Despite missing Poeltl and Anunoby, the Raptors looked good in the halfcourt early, moving the ball and cutting with intention. Pre-game, head coach Darko Rajaković stressed that developing the team’s halfcourt offense – atrocious last year, and possibly even worse through two games this year – will be a journey. He said he’s encouraging the team to stick together and remind them that it’ll take time to get to what they really want to do.
Gradey Dick was the second Raptor off the bench, and knocked in a first-quarter triple for his first NBA points; feeling it, he curled off a screen on the next possession and drained a 15-footer. He capped the quarter with a quick-trigger corner three that gave the Raptors a 36-27 lead after 1.
Dick and Siakam both finished the first quarter with eight points. Embiid scored 14 for Philly, with four of his five made field goals coming in the paint.
The Raptors’ hot shooting wore off in the second, as they missed four straight threes — and got away from most of the ball movement that served them so well in the first. And although the Sixers were even colder from downtown — they missed their first six triples — they outscored the Raptors 16-10 to start the second, and tied the score at 46 on their first three-pointer, from Maxey, with seven minutes to go in the half; they took their first lead, 51-48, on another Maxey three two minutes later.
The Raptors’ inability to sustain their halfcourt process isn’t surprising; as Rajaković said, it’s a process, and this early in the season, teams are still feeling each other out, especially when they’re paying a team with a brand-new head coach like the Raptors; it felt like once the Philly defense saw what the Raptors were doing, they locked in just a little more, and the Raptors — similar to last night — were unable to adjust.
Having Poeltl in foul trouble didn’t help — when he was in, and the Raptors got him the ball at the elbow, good things inevitably happened, like when he dished to Schröder from the left elbow, allowing Schröder to slip around him and beat Embiid to the rim. That bucket gave the Raptors the lead back, 53-51. A Trent three capped off an 11-0 Raptors run, but an Embiid drive and another Maxey three cut the Raps’ lead to 59-56 heading into halftime.
Bench-wise, Rajaković said pre-game that he’s still looking for the correct balance and rotations, but that he wants to give guys chances. “It’s a process,” he said, “not just over two games, it’ll take the whole season.” While that’s a refreshing change from Nick Nurse, whose leashes were sometimes as short as a french fry, I wasn’t thrilled to see Malachi Flynn come off the bench with four minutes to go in the first; his first two games were awful, and you could say the same about first three years in the league overall.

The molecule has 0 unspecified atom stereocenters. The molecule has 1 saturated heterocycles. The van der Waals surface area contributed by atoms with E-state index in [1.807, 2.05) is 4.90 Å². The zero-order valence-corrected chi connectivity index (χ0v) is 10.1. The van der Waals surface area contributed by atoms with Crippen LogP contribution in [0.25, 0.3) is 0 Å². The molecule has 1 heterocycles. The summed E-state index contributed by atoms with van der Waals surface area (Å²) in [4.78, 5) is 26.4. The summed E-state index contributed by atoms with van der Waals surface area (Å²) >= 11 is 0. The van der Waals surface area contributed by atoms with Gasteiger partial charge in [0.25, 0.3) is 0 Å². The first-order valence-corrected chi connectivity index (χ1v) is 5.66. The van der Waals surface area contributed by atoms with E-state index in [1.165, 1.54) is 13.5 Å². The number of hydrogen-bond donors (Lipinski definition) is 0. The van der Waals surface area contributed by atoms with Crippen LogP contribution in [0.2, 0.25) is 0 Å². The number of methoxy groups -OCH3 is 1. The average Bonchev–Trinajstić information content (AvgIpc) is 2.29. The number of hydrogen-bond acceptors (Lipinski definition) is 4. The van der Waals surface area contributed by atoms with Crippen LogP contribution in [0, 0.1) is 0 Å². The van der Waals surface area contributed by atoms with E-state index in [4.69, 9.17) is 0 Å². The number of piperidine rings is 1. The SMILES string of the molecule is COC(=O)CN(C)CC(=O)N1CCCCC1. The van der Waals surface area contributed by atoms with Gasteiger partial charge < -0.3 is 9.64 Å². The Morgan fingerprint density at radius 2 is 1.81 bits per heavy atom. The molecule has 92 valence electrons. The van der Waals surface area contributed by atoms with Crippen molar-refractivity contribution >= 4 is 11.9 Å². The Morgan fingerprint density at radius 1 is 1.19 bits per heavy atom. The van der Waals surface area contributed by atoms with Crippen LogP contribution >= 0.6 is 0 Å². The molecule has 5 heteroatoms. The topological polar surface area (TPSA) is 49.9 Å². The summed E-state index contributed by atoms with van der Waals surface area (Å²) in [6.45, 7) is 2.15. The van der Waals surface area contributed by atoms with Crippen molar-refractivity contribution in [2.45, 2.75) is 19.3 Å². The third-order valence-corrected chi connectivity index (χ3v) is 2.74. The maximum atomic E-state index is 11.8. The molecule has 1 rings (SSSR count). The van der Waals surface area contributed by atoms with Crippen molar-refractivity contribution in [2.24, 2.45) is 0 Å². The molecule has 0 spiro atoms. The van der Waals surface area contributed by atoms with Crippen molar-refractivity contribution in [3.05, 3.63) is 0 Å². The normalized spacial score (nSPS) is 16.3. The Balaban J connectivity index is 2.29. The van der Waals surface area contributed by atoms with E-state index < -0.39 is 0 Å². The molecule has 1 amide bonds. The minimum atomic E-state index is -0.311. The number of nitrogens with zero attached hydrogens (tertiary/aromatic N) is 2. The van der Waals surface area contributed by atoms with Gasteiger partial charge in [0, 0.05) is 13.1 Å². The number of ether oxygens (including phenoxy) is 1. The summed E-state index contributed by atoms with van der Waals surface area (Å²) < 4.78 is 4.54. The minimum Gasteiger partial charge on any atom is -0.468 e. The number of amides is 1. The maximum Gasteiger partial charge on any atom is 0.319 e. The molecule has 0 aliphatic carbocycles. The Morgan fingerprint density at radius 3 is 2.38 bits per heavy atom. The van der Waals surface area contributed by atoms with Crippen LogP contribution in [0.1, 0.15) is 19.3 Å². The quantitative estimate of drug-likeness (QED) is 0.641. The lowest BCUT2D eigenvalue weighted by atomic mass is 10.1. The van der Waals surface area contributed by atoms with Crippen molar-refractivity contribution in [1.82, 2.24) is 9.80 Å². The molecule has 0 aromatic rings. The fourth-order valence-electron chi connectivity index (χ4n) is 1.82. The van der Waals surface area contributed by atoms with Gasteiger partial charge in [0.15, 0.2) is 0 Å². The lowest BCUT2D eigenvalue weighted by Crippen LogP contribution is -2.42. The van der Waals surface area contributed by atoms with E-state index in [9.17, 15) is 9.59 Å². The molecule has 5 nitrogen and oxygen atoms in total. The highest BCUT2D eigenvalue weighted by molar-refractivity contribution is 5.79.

In the first half tonight, Malachi had two unforced turnovers, including dribbling a ball off his foot in the backcourt, and was ineffective driving the ball. He wasn’t as bad as the first two games — he was only a -2 on the night, and drained two threes — but I’ve yet to see anything from him that makes me think he can be a capable backup in tis league.
In more positive bench news, before the game, Rajaković gave Chris Boucher credit for staying ready and having an impact against the Bulls, despite getting a DNP-CD against the Minnesota Timberwolves. His effort was rewarded with more minutes tonight, and an early three-point play rewarded the coaches for putting him in there. Although Boucher didn’t contribute much to the boxscore, he brought his usual high energy to his minutes, hopefully earning himself a spot in the rotation for the foreseeable future.
The Sixers started the second half on a 21-5 run, which included three more three-pointers from Maxey, plus six points from Embiid. Rajaković picked up his first career technical as a head coach five minutes into the third, after Barnes missed a fastbreak layup on which both Barnes and Rajaković (and the crowd) thought Barnes was fouled. Maxey’s three on the next possession made it a 77-64 Philly lead.
After a timeout, the Raptors’ D picked it up a little, with Barnes blocking a Melton floater and a collapsing D forcing P.J. Tucker to throw a bad pass out of bounds. Barnes capped off a 6-0 run with a baby hook to cut the lead down to seven; Dick had a chance to cut into the lead further, but airballed a corner three, and Embiid scored the other way.
Barnes did his best to keep the Raptors in the game — he scored 8 in the quarter — but Embiid and Maxey were too much. The duo combined for 27 of Philly’s 35 third-quarter points (on 11-for-12 shooting!), and Philly took a 91-79 lead into the fourth.
The Raptors hung around — Dick and Schröder hit two threes apiece cut the lead to 6 with 6 minutes to go. But a bucket from Maxey, four quick ones from Kelly Oubre Jr. and another Maxey three, pushed the lead back to a dozen. Schröder and Barnes didn’t quit — another Schröder three and drive from Barnes cut the lead as close as seven — but the Raptors ran out of time, falling 114-107.
The Raptors host the Portland Trail Blazers on Tuesday, then head to Philly for a rematch on Thursday.